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Greece election: Alexis Tsipras hails ‘victory of the people’

Greece’s Alexis Tsipras has said his left-wing Syriza party has a “clear mandate” after winning a second general election in less than nine months.

Mr Tsipras (L) will team up with the nationalist Independent Greeks

Mr Tsipras (L) will team up with the nationalist Independent Greeks. Photo BBC

But he said Greeks faced a difficult road and recovery from financial crisis would only come through hard work.

Syriza won just over 35%, slightly down on its previous result and still short of an overall majority.

But it will renew its coalition with the nationalist Independent Greeks. Opposition New Democracy gained 28%.

Far-right Golden Dawn came in third with 7%, slightly up on January’s poll.

Syriza was first elected in January on an anti-austerity mandate, but was forced to accept tough conditions for Greece’s third international bailout.

Sunday’s snap election was called after Mr Tsipras lost his majority in August.

Some of his MPs who had opposed the new bailout conditions split to form a new party, but it has failed to get into parliament. Turnout was low.

Analysis: Paul Moss, BBC News, Athens

Syriza supporters were jubilant as their party won its second election in a year. Photo BBC

Syriza supporters were jubilant as their party won its second election in a year. Photo BBC

They expected victory, but not by this kind of margin. Only days ago, pollsters and pundits were predicting a tight-run contest, Syriza neck-and-neck with its conservative rivals, New Democracy. Instead, Syriza can comfortably form a coalition government with its previous partner, the nationalist Independent Greeks.

Critics wondered whether it was worth holding a contest which left Greece with the same government as before. But Syriza’s leader, Alexis Tsipras, is now in a stronger position, his decision to accept austerity measures in return for bailout cash apparently vindicated by the result.

Yet celebrations have been muted – hundreds not thousands gathering to sing, dance and wave flags. This country has more tough times ahead – tax rises, perhaps further cuts to wages and benefits. The re-elected prime minister has an in-box that no-one could envy.

“I feel vindicated because the Greek people have a clear mandate to carry on fighting inside and outside our country to uphold the pride of our people,” Mr Tsipras told supporters in Athens.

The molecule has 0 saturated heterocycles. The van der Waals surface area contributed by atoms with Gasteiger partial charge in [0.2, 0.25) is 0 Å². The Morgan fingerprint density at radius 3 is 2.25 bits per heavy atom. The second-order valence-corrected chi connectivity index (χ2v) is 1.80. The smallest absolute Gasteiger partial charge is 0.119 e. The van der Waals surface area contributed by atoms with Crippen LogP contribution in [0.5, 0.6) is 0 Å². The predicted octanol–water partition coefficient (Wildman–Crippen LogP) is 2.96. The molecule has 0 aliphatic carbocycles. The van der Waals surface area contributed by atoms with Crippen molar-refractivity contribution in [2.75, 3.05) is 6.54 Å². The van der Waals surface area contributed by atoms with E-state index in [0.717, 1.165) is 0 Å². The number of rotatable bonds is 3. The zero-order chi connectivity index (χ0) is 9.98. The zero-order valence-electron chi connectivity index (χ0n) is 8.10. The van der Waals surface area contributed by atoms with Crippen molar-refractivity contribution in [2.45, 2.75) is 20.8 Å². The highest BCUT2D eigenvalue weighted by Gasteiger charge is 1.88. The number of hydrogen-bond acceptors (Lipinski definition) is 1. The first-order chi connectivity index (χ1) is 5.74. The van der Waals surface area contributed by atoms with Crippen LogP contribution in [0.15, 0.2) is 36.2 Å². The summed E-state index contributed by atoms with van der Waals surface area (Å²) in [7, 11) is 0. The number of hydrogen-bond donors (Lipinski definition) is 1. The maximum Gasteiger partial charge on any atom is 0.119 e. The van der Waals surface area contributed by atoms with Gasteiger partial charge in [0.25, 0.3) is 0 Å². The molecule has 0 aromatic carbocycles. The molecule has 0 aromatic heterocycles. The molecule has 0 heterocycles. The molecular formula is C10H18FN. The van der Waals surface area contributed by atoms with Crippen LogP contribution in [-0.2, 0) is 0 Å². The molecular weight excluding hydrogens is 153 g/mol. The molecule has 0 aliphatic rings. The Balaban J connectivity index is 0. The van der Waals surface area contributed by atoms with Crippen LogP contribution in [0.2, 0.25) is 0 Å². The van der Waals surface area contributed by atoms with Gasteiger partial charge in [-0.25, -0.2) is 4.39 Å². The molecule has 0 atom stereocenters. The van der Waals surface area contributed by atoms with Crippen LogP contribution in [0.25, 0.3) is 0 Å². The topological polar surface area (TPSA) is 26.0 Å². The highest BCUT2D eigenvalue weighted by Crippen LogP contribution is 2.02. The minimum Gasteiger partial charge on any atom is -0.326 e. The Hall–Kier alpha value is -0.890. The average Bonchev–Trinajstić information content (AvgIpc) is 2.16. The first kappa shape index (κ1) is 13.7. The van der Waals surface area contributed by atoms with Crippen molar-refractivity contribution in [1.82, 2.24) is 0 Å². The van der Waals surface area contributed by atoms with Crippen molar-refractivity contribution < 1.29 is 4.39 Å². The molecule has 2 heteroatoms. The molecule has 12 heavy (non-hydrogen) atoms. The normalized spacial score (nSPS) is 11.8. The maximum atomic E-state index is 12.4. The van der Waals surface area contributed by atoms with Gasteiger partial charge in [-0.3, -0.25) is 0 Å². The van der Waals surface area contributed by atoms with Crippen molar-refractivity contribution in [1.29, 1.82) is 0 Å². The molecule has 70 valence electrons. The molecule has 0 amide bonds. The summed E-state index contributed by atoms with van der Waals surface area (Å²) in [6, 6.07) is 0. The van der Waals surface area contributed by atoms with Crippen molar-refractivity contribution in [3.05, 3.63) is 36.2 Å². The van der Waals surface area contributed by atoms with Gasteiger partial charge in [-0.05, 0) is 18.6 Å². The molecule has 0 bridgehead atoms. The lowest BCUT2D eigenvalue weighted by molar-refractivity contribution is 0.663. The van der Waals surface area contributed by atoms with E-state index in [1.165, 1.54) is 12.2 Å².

“In Europe today, Greece and the Greek people are synonymous with resistance and dignity.

Mr Tsipras was joined at the celebrations by Independent Greeks leader Panos Kammenos.

“Together we will continue the struggle we began seven months ago,” Mr Tsipras said.

Among the challenges facing Mr Tsipras will be satisfying international creditors that Greece is meeting the terms of the latest bailout package worth up to €86bn ($97bn, £61bn). It involved more austerity for ordinary Greeks.

Creditors carry out a review in October and there is still some opposition from within Syriza.

Jeroen Dijsselbloem, who heads the Eurogroup meetings of eurozone finance ministers, said he was “ready to work closely” with the new Greek government.

The Greek electoral system means the party with the largest number of votes wins a bonus of 50 seats – and Syriza will have 145 seats in the 300-seat parliament, only four fewer than in Mr Tsipras’s January victory.

The Independent Greeks party, which is anti-austerity but agrees with Syriza on little else, won 10 seats. New Democracy won 75, Golden Dawn 18.

Mr Tsipras won despite voters’ rejection of austerity in a July referendum.

Greece’s turbulent year

29 Dec: Greek parliament fails to elect president, leading to snap elections a month later

25 Jan: Leftist Syriza party’s Alexis Tsipras elected PM on an anti-austerity manifesto

24 Feb: Greece’s European lenders agree to extend its second bailout by four months

Jun: Marathon talks take place to avoid Greek bankruptcy and possibly leaving the eurozone. PM Tsipras calls a referendum on a possible bailout agreement

5 Jul: Greek voters overwhelmingly reject terms of third EU bailout in referendum vote

14 Aug: Greece agrees bailout deal worth up to €86bn with its creditors – its third in five years – allowing tax hikes and new spending cuts. Mr Tsipras resigns a week later clearing the way for snap elections in September, as he seeks a new mandate

20 Sept: New Democracy concedes election victory to Syriza


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